Seven Charts and a Curious Conclusion

I’m confused. “Well”, i hear you say, “there’s a surprise!”

Since Uncle Ben announced it latest round of debt monetization (QE2) the dollar has strengthened against the Yen. Not by much, but it has been consistently in one direction. Obviously this will change now that i’ve mentioned it…

This article has (you guessed it) seven charts of the dollars performance against various currencies. I’ve never been able to get much out of, so called, technical analysis. In fact, it’s usually translated in my head to ‘testicle analysis’ as it seems to be only so much bollocks…

That being said, the following chart of dollar / yen since 1976 indicates to me that there is basically one relentless trend:

If you were going to bet on one thing based on that chart it would probably be that the yen is going to continue to strengthen against the dollar. The last couple of decades of deflation in Japan have provided some respite for the yen, but with the comparison being between a contracting US (with a massively negative trade balance, and a money printing, actively dollar debasing, Fed) and a moderately deflating Japan, it’s obvious that we’d be testing new lows.

All of which makes the following conclusion to the article:

The key take-away: A grossly weaker dollar is not an economically or politically acceptable proposition for the world. And trouble for the world economy represents trouble for the U.S. economy.

So, despite all of the bold projections of a continued rout in the dollar, these seven charts suggest the exact opposite outcome could be around the corner.

Wha?

The missing piece, in what i’ve said above, appears to be the following chart:

which shows the relative values of currencies (against the dollar?) The Yuan is the obvious standout here – over the period of the chart it has risen only modestly, which everything else (of import in the world of currencies) has headed for the roof. This makes chinese export (relatively) more (price) competitive.

The argument is presumably that this collective need for a strong dollar (it is after all the world reserve currency, not just the currency of the US) will override the desire of the US to devalue the dollar, to boost exports. I’d have more sympathy for this argument if the US was an export powerhouse, but that hasn’t been the case since the 50s, and there are only so many wars you can ferment to increase arms sales… and when something like 80% of your manufacturing base is in the “defence sector” that’s a reasonable consideration!

Thus far the collective desire for a strong dollar has not amounted to much, unless one assumes that it has been a case of attempting to ‘talk the dollar up’, an no real action has been taken.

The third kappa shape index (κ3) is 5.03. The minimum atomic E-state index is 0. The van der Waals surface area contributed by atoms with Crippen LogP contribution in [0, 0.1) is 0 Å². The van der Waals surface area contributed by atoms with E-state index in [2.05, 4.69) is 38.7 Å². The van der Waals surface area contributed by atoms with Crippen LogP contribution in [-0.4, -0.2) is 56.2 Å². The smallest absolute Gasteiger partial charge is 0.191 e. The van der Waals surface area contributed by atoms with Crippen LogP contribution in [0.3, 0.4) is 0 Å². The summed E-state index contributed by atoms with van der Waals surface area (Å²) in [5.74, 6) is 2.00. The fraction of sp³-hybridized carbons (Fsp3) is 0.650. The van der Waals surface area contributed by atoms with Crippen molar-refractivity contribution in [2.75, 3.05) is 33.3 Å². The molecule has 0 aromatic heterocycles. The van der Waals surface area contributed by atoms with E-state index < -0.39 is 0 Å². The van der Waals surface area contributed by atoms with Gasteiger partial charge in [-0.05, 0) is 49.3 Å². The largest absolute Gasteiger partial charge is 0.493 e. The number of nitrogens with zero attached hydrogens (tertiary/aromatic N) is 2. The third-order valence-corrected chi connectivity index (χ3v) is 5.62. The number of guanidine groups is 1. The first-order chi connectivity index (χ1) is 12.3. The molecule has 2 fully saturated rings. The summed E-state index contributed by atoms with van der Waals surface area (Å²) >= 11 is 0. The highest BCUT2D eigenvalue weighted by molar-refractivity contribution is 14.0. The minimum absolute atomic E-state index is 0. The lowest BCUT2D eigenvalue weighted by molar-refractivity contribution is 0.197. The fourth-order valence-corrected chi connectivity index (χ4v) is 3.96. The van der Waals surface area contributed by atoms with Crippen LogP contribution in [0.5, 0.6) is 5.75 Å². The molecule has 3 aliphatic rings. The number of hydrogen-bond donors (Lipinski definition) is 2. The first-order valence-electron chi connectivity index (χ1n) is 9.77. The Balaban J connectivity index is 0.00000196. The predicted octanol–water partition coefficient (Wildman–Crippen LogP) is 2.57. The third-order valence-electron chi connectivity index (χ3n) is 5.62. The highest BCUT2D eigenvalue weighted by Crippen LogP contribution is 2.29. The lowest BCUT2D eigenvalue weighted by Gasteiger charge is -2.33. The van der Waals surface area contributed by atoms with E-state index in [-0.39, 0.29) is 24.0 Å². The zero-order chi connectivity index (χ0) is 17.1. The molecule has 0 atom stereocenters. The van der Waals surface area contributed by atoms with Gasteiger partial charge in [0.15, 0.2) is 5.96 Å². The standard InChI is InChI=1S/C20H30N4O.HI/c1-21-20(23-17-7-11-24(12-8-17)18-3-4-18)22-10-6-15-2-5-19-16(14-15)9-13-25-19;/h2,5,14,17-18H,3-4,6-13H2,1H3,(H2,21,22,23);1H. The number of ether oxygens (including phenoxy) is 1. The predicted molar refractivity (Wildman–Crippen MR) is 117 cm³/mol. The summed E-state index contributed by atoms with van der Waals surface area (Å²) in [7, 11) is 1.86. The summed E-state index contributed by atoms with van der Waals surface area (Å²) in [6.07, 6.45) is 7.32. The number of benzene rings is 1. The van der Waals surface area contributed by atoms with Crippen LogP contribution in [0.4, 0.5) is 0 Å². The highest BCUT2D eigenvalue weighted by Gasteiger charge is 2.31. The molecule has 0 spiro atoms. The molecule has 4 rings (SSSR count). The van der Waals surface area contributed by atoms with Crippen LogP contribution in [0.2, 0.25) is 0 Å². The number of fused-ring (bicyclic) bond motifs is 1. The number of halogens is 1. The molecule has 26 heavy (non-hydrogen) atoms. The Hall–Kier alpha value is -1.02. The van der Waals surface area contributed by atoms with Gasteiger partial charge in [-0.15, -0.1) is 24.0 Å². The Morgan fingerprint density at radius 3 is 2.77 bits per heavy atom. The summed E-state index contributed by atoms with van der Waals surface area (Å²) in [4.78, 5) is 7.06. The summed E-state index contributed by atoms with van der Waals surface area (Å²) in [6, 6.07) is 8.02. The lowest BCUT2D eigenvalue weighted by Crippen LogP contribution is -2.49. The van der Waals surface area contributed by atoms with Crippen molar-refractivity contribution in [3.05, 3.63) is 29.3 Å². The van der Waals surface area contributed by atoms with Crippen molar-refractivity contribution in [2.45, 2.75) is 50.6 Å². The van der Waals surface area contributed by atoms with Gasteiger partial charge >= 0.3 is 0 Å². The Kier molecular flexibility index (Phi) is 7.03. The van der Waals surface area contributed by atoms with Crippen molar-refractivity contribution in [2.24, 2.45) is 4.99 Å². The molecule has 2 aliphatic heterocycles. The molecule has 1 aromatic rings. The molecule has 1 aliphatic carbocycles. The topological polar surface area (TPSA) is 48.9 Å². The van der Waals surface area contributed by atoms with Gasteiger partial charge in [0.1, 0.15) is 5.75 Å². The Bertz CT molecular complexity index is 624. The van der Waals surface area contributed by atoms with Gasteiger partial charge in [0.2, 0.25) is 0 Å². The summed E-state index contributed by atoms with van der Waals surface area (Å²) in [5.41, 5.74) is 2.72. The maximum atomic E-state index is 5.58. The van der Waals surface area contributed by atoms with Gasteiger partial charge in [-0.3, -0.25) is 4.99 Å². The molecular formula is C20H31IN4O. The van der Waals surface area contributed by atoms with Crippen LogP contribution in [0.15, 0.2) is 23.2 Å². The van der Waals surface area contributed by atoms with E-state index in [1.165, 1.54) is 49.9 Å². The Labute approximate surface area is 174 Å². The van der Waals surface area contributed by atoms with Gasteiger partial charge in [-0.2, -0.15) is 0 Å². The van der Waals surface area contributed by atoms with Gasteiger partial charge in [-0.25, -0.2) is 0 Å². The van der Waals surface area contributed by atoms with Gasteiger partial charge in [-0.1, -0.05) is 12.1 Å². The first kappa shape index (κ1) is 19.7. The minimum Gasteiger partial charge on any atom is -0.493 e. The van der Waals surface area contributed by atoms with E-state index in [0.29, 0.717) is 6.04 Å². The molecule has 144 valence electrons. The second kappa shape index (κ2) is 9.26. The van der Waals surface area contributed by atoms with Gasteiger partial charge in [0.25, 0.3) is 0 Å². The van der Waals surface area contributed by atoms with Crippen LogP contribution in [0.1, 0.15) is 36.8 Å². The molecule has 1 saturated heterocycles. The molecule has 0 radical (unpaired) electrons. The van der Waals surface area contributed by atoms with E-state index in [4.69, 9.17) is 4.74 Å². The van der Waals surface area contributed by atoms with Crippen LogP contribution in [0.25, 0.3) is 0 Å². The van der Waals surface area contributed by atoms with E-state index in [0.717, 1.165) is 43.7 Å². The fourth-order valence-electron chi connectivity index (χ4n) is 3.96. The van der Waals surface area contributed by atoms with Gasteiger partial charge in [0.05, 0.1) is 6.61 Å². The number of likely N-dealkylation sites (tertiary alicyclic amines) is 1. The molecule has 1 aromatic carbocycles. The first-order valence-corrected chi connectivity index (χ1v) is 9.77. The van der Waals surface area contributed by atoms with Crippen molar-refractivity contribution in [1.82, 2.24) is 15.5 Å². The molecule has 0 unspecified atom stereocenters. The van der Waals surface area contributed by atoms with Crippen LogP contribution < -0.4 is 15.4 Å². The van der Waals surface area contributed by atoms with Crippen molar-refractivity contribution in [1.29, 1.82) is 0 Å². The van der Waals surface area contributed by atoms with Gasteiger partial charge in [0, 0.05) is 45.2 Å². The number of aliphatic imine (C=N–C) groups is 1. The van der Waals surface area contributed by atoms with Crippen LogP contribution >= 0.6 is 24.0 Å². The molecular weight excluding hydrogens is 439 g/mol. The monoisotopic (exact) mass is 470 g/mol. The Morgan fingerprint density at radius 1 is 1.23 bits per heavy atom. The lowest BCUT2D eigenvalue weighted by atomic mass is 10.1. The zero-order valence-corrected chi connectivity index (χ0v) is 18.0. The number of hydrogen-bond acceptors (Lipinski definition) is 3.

There we are: i’m confused. The dollar is obviously weak and i can see no reason why it should not continue to weaken. However, it’s strengthening, and  people are convinced that this is to be expected.

Don’t know what to think… except that markets can’t be rational if they are based in the complex (and irrational) behaviours of traders following there hunches and muses!

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Bond Talk

There has been more bond talk[1] this weekend. The following rather cryptic (in my opinion) Reuters wire snippet has a lot of people worrying:

[11:41 US GOVTS: Real Money Using Coupon Passes To Exit; FM Blast]

Boston, May 21. There apparently is a new wrinkle to the intermediation trade between buying from Treasury to sell to the Fed with real money, including central banks, now in on the act. Indeed, several Street sources relay central banks were aggressive offers into this morning’s coupon pass, with one letting go of a large block of old 5-years. Other offers too are coming in from embedded Asian real money longs — in the higher coupons — also looking to sell size without unduly upsetting the market, and especially considering the illiquidity in off- the-run bids from the Street.

Which pretty much says that central banks (European and Asian) are using the US Treasury’s bond auctions to dump existing holdings. Meaning that they are getting creative at dumping long term treasuries, without unduly freaking the market.

Denninger comments:

So now what Ben?

If Foreign Central Banks are selling into Ben’s bid then the game is literally weeks or even days away from being over.

I have written for over a year about the potential for a bond-market implosion and subsequent economic collapse.

and i can see why he might think that… if the real money is looking for the exits, the Fed will be left holding all the long term (10 to 30 year?) debt, with the rest of the world closing out at short-end.

However, i don’t think this game is going to play out in the suddenly apocalyptic fashion that people like Denninger (and many like him) fear. The holders of these bonds (mostly China, Japan, and other asian central banks) know that if they crash the dollar, debt they hold is going to be worthless. My guess is that they are going to push this as far as they can without actually letting it break. Over time they’ll push the yield higher and higher, hoping that they can bleed America dry without actually sending it into cardiac arrest.